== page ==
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Open Science is a broad framework that includes open access to publications, open data, open source software, and standards and systems that facilitate sharing and access to scientific processes and products across society.
"The idea behind Open Science is to allow scientific information, data and outputs to be more widely accessible (Open Access) and more reliably harnessed (Open Data) with the active engagement of all the stakeholders (Open to Society)" UNESCO 2021
Funders are increasingly requiring data sharing or open access publications to facilitate open science. One example is the NIH's Public Access Policy, which requires that peer-reviewed final manuscripts of articles, arising from NIH-funded research, be deposited in PubMed Central. NIH will require data management and sharing plans starting in January 2023.
See the resources and FAQs below or reach out to us for help at firstname.lastname@example.org.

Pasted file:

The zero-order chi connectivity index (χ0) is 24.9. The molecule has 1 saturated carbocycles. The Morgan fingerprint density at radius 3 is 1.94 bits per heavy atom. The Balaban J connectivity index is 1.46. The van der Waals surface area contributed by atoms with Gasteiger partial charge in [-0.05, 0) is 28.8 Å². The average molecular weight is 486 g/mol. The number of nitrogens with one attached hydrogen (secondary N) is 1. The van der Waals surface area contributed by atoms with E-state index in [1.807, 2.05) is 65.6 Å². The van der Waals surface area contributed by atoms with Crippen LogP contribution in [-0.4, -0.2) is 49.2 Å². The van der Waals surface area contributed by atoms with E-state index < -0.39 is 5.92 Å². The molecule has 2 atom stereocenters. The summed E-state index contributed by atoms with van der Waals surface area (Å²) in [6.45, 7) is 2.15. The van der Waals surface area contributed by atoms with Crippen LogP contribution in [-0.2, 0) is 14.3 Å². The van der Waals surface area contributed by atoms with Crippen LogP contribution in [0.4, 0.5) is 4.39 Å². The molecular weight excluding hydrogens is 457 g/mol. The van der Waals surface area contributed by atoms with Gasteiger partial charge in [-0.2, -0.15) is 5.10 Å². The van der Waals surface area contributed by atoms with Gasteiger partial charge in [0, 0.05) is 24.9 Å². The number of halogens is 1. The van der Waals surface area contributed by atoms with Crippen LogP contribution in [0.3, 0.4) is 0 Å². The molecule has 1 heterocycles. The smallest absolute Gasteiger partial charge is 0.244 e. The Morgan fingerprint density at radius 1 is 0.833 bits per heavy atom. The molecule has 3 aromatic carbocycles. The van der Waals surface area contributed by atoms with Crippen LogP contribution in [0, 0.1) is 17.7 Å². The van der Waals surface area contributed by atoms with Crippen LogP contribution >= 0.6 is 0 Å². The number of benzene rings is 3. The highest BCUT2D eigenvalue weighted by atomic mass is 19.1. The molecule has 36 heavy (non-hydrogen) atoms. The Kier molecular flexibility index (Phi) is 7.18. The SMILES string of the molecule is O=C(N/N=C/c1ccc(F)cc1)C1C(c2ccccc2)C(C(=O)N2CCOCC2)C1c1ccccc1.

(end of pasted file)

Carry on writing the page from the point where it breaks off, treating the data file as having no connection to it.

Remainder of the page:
SciENcv is a system connected to NCBI and PubMed that helps researchers assemble the professional information needed for participation in federally funded research. It gathers and compiles information on expertise, employment, education, and professional accomplishments, while allowing researchers to describe and highlight their scientific contributions in their own words.
Researchers can use SciENcv to create and maintain biosketches that are submitted with grant applications and annual reports. To get started using SciENcv, see the Reporting Publications tab on our NIH Public Access Policy Compliance Guide. For more extensive help, including details on creating biosketches for NIH and NSF, see the My NCBI Help.
ORCID is an author identifier that can be used to differentiate authors and connect them to their own research. Registering for an ORCID takes less than 5 minutes. ORCIDs can then be used in systems such as NCBI and Elements, the publication systems behind Scholars@Duke, to automate and simplify creating CVs.